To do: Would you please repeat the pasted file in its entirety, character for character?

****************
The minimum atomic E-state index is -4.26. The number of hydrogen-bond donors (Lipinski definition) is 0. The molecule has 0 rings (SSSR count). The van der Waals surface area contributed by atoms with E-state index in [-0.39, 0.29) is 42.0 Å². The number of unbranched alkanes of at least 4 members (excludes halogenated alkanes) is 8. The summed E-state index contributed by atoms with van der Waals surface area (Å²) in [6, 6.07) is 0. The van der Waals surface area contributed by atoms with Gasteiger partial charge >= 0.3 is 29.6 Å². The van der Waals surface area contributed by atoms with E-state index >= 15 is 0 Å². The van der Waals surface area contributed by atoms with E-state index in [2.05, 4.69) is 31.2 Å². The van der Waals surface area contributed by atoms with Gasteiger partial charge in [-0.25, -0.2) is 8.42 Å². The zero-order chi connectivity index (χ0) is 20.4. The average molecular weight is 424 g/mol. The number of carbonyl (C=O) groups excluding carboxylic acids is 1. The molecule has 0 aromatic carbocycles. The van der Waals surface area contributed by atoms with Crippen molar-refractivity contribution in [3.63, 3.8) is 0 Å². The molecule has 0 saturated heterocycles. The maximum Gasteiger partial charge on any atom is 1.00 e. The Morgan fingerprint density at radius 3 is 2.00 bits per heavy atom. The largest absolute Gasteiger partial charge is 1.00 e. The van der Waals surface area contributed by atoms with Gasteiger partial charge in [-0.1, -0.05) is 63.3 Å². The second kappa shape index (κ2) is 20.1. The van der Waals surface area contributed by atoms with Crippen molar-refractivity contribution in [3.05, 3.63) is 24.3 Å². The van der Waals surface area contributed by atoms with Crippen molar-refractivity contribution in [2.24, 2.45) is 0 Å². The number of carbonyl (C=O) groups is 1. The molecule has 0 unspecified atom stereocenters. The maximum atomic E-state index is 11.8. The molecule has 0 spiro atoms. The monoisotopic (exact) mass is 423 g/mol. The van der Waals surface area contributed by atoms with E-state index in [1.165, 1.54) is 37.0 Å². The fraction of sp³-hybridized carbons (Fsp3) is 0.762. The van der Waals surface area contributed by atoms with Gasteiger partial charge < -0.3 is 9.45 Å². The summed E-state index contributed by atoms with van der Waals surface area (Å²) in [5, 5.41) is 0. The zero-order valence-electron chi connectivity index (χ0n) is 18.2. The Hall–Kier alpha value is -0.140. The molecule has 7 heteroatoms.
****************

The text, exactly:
The minimum atomic E-state index is -4.26. The number of hydrogen-bond donors (Lipinski definition) is 0. The molecule has 0 rings (SSSR count). The van der Waals surface area contributed by atoms with E-state index in [-0.39, 0.29) is 42.0 Å². The number of unbranched alkanes of at least 4 members (excludes halogenated alkanes) is 8. The summed E-state index contributed by atoms with van der Waals surface area (Å²) in [6, 6.07) is 0. The van der Waals surface area contributed by atoms with Gasteiger partial charge >= 0.3 is 29.6 Å². The van der Waals surface area contributed by atoms with E-state index >= 15 is 0 Å². The van der Waals surface area contributed by atoms with E-state index in [2.05, 4.69) is 31.2 Å². The van der Waals surface area contributed by atoms with Gasteiger partial charge in [-0.25, -0.2) is 8.42 Å². The zero-order chi connectivity index (χ0) is 20.4. The average molecular weight is 424 g/mol. The number of carbonyl (C=O) groups excluding carboxylic acids is 1. The molecule has 0 aromatic carbocycles. The van der Waals surface area contributed by atoms with Crippen molar-refractivity contribution in [3.63, 3.8) is 0 Å². The molecule has 0 saturated heterocycles. The maximum Gasteiger partial charge on any atom is 1.00 e. The Morgan fingerprint density at radius 3 is 2.00 bits per heavy atom. The largest absolute Gasteiger partial charge is 1.00 e. The van der Waals surface area contributed by atoms with Gasteiger partial charge in [-0.1, -0.05) is 63.3 Å². The second kappa shape index (κ2) is 20.1. The van der Waals surface area contributed by atoms with Crippen molar-refractivity contribution in [3.05, 3.63) is 24.3 Å². The van der Waals surface area contributed by atoms with Crippen molar-refractivity contribution in [2.24, 2.45) is 0 Å². The number of carbonyl (C=O) groups is 1. The molecule has 0 unspecified atom stereocenters. The maximum atomic E-state index is 11.8. The molecule has 0 spiro atoms. The monoisotopic (exact) mass is 423 g/mol. The van der Waals surface area contributed by atoms with E-state index in [1.165, 1.54) is 37.0 Å². The fraction of sp³-hybridized carbons (Fsp3) is 0.762. The van der Waals surface area contributed by atoms with Gasteiger partial charge < -0.3 is 9.45 Å². The summed E-state index contributed by atoms with van der Waals surface area (Å²) in [5, 5.41) is 0. The zero-order valence-electron chi connectivity index (χ0n) is 18.2. The Hall–Kier alpha value is -0.140. The molecule has 7 heteroatoms.